- If you have the time, go around in the bazar first. Even if you don't want to buy something it's still really fun to just go around and look. If you aren't afraid for crowded places that is...
    Then after a while, when you have seen enough, decide what you want to buy, and then buy it. My impression is that the prices doesn't change much from one place to another, but it probably will help you to get a lower price if you go around and bargain with more salesmen.
    - If you aren't interested in buying something from a shop, don't look interested, and don't stop in front of it. In just seconds you'll be dragged into the shop, and then it can be hard to get out again without being rude or buying something...

    Here you will find everything you ever have wanted to buy in Turkey. Gold, silver, clothes in all kinds of ways, tea, coffe, spicies, glasses, sculptures, souvenirs and more and more and more.

    Just remember to look around a bit too. The tunnels where you're going are really beautiful!

    The Grand Bazar was first started some 500 years ago. And it's actually quite easy to find what you're looking for, specially if you as I had, have a turkish friend with you. The streets are named after what you'll find on them, and even even if you don't understand turkish you'll soon understand how it works. One area with only leather clothes, one only with gold, another with only with spicies, and so on.

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  • balhannah's Profile Photo

    THE (EXPENSIVE) GRAND BAZAAR

    by balhannah Updated Jul 9, 2010

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    Inside the Grand Bazaar

    THE GRAND BAZAAR, I had heard so much, I had seen it on Television a few times, and at last, I was here, having a look around the shops, about 4000 of them!!!

    There probably is everything here that you could want to look at and buy!

    I don't know why, but I wasn't that impressed, perhaps expecting more from the build up I had been given. I also had been to the Egyptian Bazaar first, and been around narrow streets with lots of stalls, perhaps that was it?

    OR.....................

    Maybe it was because I wanted to buy some Ceramics and had priced them in a normal shop before visiting, so I had an idea of what to pay.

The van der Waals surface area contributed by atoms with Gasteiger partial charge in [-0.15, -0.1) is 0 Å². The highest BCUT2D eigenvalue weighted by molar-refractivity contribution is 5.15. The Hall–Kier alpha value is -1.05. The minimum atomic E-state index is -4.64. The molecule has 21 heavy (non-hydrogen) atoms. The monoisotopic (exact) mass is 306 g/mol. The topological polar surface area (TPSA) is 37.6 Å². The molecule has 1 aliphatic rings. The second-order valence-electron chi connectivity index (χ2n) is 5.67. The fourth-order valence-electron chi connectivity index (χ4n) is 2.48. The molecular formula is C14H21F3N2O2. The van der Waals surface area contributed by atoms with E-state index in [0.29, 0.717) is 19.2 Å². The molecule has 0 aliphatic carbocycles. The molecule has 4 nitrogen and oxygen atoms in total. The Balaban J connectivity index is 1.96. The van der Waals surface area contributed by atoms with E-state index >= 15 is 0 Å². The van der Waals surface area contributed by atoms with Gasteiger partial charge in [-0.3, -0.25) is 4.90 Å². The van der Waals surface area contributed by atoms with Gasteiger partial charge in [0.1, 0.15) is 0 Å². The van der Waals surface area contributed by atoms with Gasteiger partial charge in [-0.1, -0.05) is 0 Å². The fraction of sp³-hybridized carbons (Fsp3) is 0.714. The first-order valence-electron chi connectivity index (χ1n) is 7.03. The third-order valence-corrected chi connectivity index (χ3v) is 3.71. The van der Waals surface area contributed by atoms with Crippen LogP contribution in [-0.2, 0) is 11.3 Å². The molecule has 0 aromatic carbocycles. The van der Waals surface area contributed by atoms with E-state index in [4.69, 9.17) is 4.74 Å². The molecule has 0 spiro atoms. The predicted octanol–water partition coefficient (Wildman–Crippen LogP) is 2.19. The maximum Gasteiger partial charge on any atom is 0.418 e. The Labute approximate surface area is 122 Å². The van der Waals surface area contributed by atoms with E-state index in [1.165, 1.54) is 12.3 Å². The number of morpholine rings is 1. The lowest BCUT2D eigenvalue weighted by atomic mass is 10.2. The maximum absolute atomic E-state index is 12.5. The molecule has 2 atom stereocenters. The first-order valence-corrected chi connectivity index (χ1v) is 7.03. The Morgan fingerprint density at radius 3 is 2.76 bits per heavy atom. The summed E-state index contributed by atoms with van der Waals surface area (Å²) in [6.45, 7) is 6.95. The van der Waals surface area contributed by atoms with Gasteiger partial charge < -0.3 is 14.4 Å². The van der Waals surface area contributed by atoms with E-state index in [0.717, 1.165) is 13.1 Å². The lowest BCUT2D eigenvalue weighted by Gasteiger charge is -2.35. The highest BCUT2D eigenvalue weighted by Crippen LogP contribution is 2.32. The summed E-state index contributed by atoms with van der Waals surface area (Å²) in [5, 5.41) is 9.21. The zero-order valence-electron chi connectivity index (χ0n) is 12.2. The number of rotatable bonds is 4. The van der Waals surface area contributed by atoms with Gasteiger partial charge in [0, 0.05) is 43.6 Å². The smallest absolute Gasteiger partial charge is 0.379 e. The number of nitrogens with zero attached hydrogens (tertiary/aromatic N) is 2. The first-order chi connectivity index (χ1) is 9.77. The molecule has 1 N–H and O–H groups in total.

They were 6t/l at the shop, at the Bazaar, I asked the price, and was told 12 t/l, so even with bargaining.
    I would have been paying more than buying from a shop and not doing any bargaining.

    BEWARE!!!!!!

    It probably was this, disappointing.
    I was looking forward to getting some lovely gifts at bargain prices, and I soon realized.......
    THIS WAS NOT THE PLACE FOR CHEAP BARGAINS.

    I'm glad I came for a look, I think I enjoyed outside, in amongst the hundreds of people in the side streets better!

    OPEN DAILY MONDAY TO SATURDAY 8.30 - 7PM ........ CLOSED SUNDAYS
    The surrounding street markets usually stay open longer.

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  • H-TownJourneyman's Profile Photo

    Kapaliçarsi

    by H-TownJourneyman Written Feb 16, 2007

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    Entrance To The Grand Bazaar
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    The Grand Bazaar, or Kapaliçarsi "Covered Bazaar", as it is called in Turkish, is one of the most visited tourist destinations in Istanbul, yet it is also quite popular among locals as well. And why not, with thousands of shops selling everything from Turkish rugs & belly dancing costumes to jewelry & watches, along with countless restaurants & cafes, you could spend a whole day here! If you are looking for that special souvenir to take home, this is where you will want to go. If you are looking for a fake Gucci purse, this is where you will want to go. And if you are a good bargainer, this is DEFINATELY where you want to go! Price is always negotiable here! The Bazaar traces it's origins back to the earliest days of Turkish presence in Istanbul, when Sultan Mehmet II commissioned it in 1464. Over the centuries, it has grown dramatically in size, and has gone through many restorations and rennovations. Today it is one of the biggest covered markets in the world, and hundreds of thousands of people walk through it everyday. The shopkeepers are quite aware of this, many of them try endlessly to get you to come look at whatever it is they are selling. When we visited, even right after I purchased a small necklace, this guy from another shop followed me around for a couple of minutes trying to get me to look at the necklaces he was selling! But it is all part of the experience here, fending off one shopkeeper while haggling with the next is half of the fun. Don't miss one of Istanbul's most recognized treasure's, even if you just come to do a little browsing and have a glass of tea. Not to be missed!